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Key Steps for UNH Faculty Transitioning to Online Teaching

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Have you ever wondered what it takes to transition or develop a course for online delivery? Many UNH faculty are curious about the same thing, and some 80 faculty have devoted the time and exploration necessary to prepare and teach an online course. They haven’t had to do this alone. The UNH IT Teaching + Learning Technologies groups have experienced staff to help, and they have developed a process for smoothing the transition from face-to-face to online delivery.

The Instructional Development Center (IDC), part of UNH IT Academic Technology’s Teaching + Learning Technologies team, helps faculty choose and integrate technology into their teaching practice. They also provide faculty with helpful guidelines to utilize when preparing to teach an online course. The IDC is currently supporting 40 faculty as they prepare to teach over the January term (J-term). For those thinking about developing an online course, the IDC staff is available to guide you through the process.

Preparation Time
“It generally takes 2-3 months to prepare an online course given that faculty have many competing responsibilities,” Stephanie Cheney, leader of the Academic Technology Teaching and Learning Technologies team said. “It may take less time if the course has been taught before or if a portion of the course content has been developed.”

Faculty can use the J-term course development timeline as a guide for keeping your course development on track.  Your instructional designer will be the main point of contact through the process of developing and teaching online; he or she will walk you through the process. If you’re thinking about teaching online, take a moment to review the “Key Steps” below.

Key Steps

1. Make an appointment with an instructional designer.

  • The Instructional Development Center (IDC) is a resource for all UNH faculty interested in integrating technology into their teaching. To request an appointment, call the UNH IT Service Desk at 862-4242.
  • Before you meet with your designer be ready to answer as many questions as possible contained in the Prepare to Meet your Instructional Designer guide.
  • Consider the varied technologies that might help you to most effectively meet the learning goals you’ve established for your course.  Review our guide for content delivery, communication, and assessment tools available for eUNH courses.  Your instructional designer can help you think through which tools are best for your course.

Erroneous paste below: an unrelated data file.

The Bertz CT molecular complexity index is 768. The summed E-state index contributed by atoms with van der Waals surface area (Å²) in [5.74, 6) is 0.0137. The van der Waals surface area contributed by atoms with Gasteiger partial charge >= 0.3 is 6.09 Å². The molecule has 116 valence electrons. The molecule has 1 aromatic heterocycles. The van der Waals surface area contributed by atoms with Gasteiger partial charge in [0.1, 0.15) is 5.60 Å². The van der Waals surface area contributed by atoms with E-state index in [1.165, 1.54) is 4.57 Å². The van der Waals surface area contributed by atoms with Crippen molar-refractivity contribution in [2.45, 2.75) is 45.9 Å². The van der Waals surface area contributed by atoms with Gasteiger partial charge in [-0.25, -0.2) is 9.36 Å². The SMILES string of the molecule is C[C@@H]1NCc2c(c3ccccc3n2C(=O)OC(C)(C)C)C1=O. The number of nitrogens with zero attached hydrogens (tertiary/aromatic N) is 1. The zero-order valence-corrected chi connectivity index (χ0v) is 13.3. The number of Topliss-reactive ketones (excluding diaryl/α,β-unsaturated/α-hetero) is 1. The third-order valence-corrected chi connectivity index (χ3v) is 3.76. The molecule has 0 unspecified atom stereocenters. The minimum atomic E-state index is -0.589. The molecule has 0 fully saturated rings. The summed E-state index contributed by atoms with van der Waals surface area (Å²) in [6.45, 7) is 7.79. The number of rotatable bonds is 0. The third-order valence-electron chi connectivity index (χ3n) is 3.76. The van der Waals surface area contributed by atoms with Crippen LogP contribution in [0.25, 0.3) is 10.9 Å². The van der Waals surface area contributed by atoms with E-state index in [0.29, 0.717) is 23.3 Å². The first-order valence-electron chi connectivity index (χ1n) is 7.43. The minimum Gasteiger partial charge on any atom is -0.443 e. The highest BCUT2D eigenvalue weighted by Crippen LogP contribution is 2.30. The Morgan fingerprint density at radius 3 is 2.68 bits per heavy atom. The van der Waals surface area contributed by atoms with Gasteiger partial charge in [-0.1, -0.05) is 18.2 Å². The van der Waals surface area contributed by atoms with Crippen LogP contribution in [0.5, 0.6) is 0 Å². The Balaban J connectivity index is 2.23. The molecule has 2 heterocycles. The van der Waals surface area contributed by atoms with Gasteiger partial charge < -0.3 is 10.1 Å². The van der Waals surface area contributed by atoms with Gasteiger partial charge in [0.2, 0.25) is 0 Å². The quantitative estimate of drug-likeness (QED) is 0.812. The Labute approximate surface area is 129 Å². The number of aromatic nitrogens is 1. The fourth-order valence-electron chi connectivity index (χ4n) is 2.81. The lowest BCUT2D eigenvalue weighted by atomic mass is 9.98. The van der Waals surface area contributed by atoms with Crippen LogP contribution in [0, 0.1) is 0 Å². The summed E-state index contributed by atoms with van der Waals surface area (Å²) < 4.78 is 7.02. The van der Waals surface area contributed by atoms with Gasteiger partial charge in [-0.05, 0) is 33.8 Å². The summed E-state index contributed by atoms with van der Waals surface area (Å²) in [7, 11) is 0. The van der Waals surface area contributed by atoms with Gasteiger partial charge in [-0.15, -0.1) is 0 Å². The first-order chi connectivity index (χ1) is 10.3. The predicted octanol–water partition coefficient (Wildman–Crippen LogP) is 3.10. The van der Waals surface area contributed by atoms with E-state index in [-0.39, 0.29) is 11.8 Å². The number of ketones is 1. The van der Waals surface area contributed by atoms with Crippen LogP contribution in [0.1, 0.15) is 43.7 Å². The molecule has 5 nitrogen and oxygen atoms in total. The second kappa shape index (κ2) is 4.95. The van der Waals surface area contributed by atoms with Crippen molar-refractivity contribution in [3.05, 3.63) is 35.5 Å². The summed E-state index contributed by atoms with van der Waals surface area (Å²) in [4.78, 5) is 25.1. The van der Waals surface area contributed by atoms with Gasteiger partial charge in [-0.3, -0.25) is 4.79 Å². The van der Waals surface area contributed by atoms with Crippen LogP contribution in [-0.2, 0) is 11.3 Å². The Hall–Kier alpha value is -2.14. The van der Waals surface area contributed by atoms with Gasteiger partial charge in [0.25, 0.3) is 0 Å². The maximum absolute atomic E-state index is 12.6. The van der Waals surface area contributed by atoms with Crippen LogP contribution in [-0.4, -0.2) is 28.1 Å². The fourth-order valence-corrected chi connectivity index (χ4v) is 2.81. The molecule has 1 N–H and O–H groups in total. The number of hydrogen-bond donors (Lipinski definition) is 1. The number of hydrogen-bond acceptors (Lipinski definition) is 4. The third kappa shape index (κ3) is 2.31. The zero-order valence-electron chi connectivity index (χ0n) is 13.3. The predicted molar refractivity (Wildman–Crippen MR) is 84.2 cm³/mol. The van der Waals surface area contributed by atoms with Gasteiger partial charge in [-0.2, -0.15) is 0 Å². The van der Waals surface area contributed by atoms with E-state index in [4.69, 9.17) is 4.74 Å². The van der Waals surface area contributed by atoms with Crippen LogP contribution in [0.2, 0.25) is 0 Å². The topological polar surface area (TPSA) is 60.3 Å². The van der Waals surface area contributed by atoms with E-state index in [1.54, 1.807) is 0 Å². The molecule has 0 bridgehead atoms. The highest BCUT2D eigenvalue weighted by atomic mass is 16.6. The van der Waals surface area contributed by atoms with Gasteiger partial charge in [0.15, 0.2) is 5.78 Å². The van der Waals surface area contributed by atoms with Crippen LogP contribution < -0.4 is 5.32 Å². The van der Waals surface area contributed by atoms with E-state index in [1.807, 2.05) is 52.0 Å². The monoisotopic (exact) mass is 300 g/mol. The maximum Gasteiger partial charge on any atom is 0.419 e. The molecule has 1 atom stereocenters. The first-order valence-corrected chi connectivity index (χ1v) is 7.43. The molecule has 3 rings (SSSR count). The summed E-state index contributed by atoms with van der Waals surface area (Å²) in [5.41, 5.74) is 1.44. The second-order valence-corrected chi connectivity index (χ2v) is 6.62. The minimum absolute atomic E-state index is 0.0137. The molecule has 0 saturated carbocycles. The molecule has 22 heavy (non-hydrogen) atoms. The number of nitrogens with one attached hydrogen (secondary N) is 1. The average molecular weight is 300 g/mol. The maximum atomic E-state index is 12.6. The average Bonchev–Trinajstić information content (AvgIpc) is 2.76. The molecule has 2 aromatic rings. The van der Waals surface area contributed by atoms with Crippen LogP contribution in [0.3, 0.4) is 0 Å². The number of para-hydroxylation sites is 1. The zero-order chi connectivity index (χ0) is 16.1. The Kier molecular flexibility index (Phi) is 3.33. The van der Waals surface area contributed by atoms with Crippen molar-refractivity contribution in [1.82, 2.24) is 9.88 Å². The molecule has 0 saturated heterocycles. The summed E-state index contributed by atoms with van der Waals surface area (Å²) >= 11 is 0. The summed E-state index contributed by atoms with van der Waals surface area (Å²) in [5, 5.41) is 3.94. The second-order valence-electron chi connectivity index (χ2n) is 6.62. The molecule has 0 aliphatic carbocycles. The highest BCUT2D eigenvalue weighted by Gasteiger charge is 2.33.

2. Become proficient in Blackboard.

  • To teach your course well, you should be confident in your understanding of the tools, features, and yes, quirks of Blackboard.
  • If you’re new to Blackboard, begin with the Quick Start course. (1.5 hours). Click here to browse our training classes.
  • Build your knowledge with on-demand tutorials.

3. Begin using Lecture Capture with Tegrity.

  • Video can help you build rapport with your students and enhance your personal presence.  It also allows students to review course concepts as often as they’d like and at times of their choosing.
  • Please ensure that your computer has the minimum technical specs. Click here for the minimum system requirements.
  • Request a Tegrity account (that’s the software used for Lecture Capture) by calling the UNH IT Service Desk at 862-4242.  This will allow you to use Lecture Capture and post video, audio, and screen captures in your Blackboard course.
  • Once you have your Tegrity account, visit the Lecture Capture self-service site.  This site provides the basics for creating videos using your microphone and webcam equipped computer.
  • For more advanced Lecture Capture services, call the UNH IT Service Desk at 862-4242 to request an appointment at the MUB Distance Learning Studio.

4. Reach out to a colleague who has taught online.

  • Consider those in your department or in a related department who may have experienced teaching an online or hybrid course.  Would they do it again?  What was different about engaging with online learners?  What would they have changed?
  • If you do not know a faculty member who has taught an online course, we can connect you with a colleague with experience. Call the UNH IT Service Desk at 862-4242 to request assistance.

5. Review your course with your instructional designer.

  • It will be helpful to speak with your instructional designer about the syllabus, video recordings, assignments, and modes of student interaction one final time prior to making your course live.
  • Consider reviewing your course against the following criteria to ensure you haven’t missed any important items: Recommended eUNH course components.

The Teaching + Learning Technologies team is currently developing an online training experience for faculty to learn more about developing and teaching online courses—the first offering of this training will run in Spring 2012. Additional information and resources for faculty teaching online can be found at: unh.edu/eunh. If you have a question, call the UNH IT Service Desk at 2-4242 or submit a question online at itsupport.unh.edu/onlinelearning.